Six New Orleans Police Officers Arrested, Indicted in Post-Katrina Shootingsby Greater Diversity News July 23, 2010 0 comments
(NNPA) – The Justice Department has announced indictments for six New Orleans police officers in connection with a fatal shooting and subsequent cover-up in the aftermath of Hurricane Katrina in 2005.
As the result of an investigation launched in May by the U. S. Department of Justice, six officers face charges of federal civil rights law violations in the shooting deaths of two unarmed civilians.
The 27-count indictment handed up by a federal grand jury in Louisiana alleges how 17 year old James Brisette was killed and four members of his family wounded and how 40-year-old Ronald Madison was killed along the Danziger Bridge in eastern New Orleans. Police department supervisors Arthur Kaufman and the now-retired Gerard Dugue who helped investigate the shootings were charged with participating in a cover-up. Kaufman faces up to 120 years in prison and Dugue faces a maximum sentence of 70 years in prison.
The officers had responded to the Danziger Bridge just a few days after the hurricane hit following reports of looting and someone shooting at other officers. Minutes later, the officers then allegedly shot at two brothers, including Madison, who was mentally disabled, and then allegedly kicked the man repeatedly. Madison was pronounced dead at the scene. We are pleased to see that the investigations have progressed to the point that they have,” Danatus King, president of the New Orleans Chapter of the NAACP, told the AFRO.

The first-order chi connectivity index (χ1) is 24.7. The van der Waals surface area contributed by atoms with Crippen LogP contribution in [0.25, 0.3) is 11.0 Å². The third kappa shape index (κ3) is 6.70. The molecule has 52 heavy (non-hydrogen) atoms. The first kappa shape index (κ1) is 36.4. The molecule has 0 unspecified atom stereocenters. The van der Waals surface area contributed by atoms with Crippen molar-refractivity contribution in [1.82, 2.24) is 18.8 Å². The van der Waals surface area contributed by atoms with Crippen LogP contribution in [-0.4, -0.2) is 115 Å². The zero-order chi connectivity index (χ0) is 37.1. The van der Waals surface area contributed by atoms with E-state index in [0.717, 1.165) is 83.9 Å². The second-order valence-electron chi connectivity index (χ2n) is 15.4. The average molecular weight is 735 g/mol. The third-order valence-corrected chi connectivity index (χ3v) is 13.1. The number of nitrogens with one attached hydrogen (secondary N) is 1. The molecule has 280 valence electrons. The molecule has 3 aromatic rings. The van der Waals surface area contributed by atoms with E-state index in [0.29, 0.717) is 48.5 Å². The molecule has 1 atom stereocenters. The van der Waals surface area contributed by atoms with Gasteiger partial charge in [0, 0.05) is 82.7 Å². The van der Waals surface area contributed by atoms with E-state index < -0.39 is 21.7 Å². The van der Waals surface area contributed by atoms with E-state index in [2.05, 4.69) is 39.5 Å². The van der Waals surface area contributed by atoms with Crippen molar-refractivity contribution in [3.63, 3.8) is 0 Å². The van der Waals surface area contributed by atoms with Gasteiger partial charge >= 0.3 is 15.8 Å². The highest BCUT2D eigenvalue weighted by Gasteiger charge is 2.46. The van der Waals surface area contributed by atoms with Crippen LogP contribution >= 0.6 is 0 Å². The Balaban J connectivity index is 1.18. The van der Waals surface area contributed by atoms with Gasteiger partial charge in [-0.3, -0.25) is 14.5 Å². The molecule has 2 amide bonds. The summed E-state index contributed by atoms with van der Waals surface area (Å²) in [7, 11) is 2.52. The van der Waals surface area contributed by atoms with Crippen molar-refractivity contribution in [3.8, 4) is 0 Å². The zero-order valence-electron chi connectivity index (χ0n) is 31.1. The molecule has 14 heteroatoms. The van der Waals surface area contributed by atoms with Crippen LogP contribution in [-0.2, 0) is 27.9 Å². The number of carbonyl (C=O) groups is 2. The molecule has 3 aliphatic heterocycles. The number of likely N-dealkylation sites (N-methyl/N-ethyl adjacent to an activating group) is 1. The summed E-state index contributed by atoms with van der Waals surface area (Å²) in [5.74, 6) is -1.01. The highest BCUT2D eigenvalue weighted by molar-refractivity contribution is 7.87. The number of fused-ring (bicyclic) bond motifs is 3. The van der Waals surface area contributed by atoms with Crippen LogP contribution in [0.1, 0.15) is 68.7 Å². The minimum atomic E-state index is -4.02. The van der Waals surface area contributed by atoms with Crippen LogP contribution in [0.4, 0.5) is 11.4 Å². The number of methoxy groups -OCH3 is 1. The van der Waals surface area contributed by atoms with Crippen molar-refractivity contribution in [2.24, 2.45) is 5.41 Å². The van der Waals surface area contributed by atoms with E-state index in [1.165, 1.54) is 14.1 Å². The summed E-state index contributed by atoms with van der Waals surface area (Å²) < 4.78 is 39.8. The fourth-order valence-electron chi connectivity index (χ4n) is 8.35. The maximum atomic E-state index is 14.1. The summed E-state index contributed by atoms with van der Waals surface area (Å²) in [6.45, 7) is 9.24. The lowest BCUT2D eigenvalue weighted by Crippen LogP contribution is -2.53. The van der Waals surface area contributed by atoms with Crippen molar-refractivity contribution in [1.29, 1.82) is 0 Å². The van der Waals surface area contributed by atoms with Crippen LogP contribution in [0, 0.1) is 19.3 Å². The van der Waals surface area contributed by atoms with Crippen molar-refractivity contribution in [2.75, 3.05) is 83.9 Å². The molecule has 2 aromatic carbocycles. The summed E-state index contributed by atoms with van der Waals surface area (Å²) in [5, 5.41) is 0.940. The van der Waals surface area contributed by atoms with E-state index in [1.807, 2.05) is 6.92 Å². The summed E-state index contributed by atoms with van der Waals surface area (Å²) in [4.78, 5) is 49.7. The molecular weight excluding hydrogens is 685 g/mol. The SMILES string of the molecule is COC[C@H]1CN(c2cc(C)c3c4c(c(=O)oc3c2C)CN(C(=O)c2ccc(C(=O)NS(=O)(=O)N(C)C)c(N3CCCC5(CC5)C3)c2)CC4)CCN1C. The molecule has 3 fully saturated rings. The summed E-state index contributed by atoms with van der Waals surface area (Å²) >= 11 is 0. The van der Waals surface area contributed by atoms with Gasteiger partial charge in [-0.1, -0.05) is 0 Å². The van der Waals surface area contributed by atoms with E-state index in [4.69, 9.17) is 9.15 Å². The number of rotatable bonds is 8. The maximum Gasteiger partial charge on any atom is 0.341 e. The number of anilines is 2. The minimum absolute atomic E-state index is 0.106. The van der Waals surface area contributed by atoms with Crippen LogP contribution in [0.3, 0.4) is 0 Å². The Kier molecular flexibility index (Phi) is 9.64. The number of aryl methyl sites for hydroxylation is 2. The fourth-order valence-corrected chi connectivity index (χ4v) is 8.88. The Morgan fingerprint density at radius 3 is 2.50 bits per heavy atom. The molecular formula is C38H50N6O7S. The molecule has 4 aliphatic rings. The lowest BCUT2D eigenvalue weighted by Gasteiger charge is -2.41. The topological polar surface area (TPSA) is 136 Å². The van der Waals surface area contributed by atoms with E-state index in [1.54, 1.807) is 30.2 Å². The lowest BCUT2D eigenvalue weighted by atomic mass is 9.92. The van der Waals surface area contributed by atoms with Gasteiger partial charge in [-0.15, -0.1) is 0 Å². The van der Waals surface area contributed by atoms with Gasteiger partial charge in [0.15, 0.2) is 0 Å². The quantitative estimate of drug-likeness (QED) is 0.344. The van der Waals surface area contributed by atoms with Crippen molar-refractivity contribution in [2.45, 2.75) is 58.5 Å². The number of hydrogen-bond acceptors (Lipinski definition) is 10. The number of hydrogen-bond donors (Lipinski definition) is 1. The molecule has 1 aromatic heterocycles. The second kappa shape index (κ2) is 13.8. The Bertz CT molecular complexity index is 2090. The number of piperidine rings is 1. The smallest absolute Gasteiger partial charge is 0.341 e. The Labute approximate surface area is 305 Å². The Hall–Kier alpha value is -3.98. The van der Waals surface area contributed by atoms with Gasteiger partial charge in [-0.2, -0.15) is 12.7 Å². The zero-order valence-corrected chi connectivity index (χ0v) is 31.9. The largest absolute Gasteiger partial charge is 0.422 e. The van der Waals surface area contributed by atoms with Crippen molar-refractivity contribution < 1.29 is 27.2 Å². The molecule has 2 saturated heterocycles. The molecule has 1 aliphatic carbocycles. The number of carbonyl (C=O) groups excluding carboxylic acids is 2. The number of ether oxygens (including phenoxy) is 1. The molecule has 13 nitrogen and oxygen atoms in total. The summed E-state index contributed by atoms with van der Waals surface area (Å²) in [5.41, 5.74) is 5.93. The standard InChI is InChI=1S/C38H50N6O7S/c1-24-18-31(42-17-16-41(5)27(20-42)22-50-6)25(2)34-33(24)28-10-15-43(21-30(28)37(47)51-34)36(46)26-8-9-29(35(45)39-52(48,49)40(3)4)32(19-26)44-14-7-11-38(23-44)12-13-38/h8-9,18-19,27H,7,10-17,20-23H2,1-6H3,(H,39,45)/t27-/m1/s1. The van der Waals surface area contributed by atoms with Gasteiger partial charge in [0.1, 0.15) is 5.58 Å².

“Attorney General Eric Holder and the Obama administration deserve a lot of credit,” said Marc Morial, president and CEO of the National Urban League and former New Orleans mayor. ” These are a very important set of charges that demonstrates that this administration cares about the issue of police brutality.”
U.S. Attorney General Eric Holder said in a statement issued July 13 that his department is working with officials in New Orleans to restore residents’ trust in the police department.
“Put simply, we will not tolerate wrongdoing by those who are sworn to protect the public,” Holder said in the statement.
King said,” The New Orleans community has known for a while about credibility problems surrounding the police department.
He said, “We’ve called for an investigation concerning allegations of police conduct before Katrina and it’s good now that we’ve gotten to the point of getting outside help from the Justice Department.”